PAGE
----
- Avoid static exercises such as planks
Small Group Circuit Training Ideas
A lot of the advice so far has been based on the idea that you have a large boot camp with many members, but of course there are many PTs and small group coaches who also use circuits. So what advice would we give?
The benefit of small groups is that you can spend a lot more time focusing on each member in turn. This allows you to teach more complicated and technical exercises. It also allows you to be more specific when creating programs.
It is easier to bring equipment into the sessions, space is less of an issue, and the chances are that you are performing them indoors in a studio or gym. So barbells, kettlebells, dumbbells etc are more accessible.
People are not a monolith, and it is a bad idea to stereotype them based on age or gender. That being said, here are some common small groups and how you can cater to them specifically.
- Older women – One of the best groups to train, focus on compound movements, keep intensity medium (increase to high intensity as they progress). Entertain them, have a laugh, be encouraging.
- Older men – Same exercise advice, medium intensity increasing to high intensity as they progress. Making your circuits more competitive, partnering up people, and having a back and forth while you do is a good idea.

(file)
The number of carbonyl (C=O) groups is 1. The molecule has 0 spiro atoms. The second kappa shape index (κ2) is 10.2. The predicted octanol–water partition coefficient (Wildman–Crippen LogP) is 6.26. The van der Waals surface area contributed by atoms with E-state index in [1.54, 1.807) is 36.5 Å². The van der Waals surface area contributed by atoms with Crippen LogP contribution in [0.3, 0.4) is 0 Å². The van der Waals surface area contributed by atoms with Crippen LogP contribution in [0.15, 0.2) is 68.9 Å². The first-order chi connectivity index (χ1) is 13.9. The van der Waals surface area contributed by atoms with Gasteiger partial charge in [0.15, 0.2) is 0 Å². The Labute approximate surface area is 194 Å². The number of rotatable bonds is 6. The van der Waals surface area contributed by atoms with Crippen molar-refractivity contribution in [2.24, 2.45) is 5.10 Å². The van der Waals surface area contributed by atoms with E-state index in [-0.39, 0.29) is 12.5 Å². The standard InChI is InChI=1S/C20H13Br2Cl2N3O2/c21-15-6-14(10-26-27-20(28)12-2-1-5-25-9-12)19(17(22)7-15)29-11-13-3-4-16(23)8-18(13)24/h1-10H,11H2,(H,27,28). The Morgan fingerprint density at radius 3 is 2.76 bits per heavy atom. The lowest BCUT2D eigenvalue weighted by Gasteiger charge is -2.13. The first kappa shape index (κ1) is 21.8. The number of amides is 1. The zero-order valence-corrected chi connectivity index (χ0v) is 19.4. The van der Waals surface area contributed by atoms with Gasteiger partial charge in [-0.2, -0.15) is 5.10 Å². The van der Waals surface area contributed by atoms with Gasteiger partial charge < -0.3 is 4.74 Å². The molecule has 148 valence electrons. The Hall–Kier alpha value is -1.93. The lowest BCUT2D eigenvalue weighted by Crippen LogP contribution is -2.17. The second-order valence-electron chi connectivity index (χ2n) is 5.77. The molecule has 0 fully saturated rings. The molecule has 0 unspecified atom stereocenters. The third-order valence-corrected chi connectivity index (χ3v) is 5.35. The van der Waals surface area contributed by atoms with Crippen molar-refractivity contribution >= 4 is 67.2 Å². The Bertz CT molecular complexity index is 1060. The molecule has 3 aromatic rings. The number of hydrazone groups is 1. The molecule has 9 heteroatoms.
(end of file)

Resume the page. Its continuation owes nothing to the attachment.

- Younger women and men – Very similar training style, obviously younger men will be more excited by push ups (for the most part) while younger women may prefer squats, glute bridges etc. But most will be happy with a full body circuit that is high intensity.
- Beginners (any age) – Compound movements (squats, push ups, lunges), nothing too technical. Add in more games. Keep intensity low but offer variations for those who are fitter. Focus on building confidence and keep them motivated. Your main goal should be getting them to turn up consistently.
- Advanced (any age) – Equipment is a great idea here. Higher intensity circuits, more challenging and technical exercises. Less need for games or for “fun” workouts (though still throw these in occasionally).
The bottom line here is that you don’t need equipment or a special plan to make your circuits more interesting. You need to invest your time and money on becoming a great coach. Confidence, enthusiasm, a sense of humour, and knowledge will make a huge difference.
However, creating exciting, fresh workouts each week can really help with this. If you struggle to find the time to do this then check out The Workout Design Club, where there is a massive library of circuit workouts that are specifically designed for boot camp owners.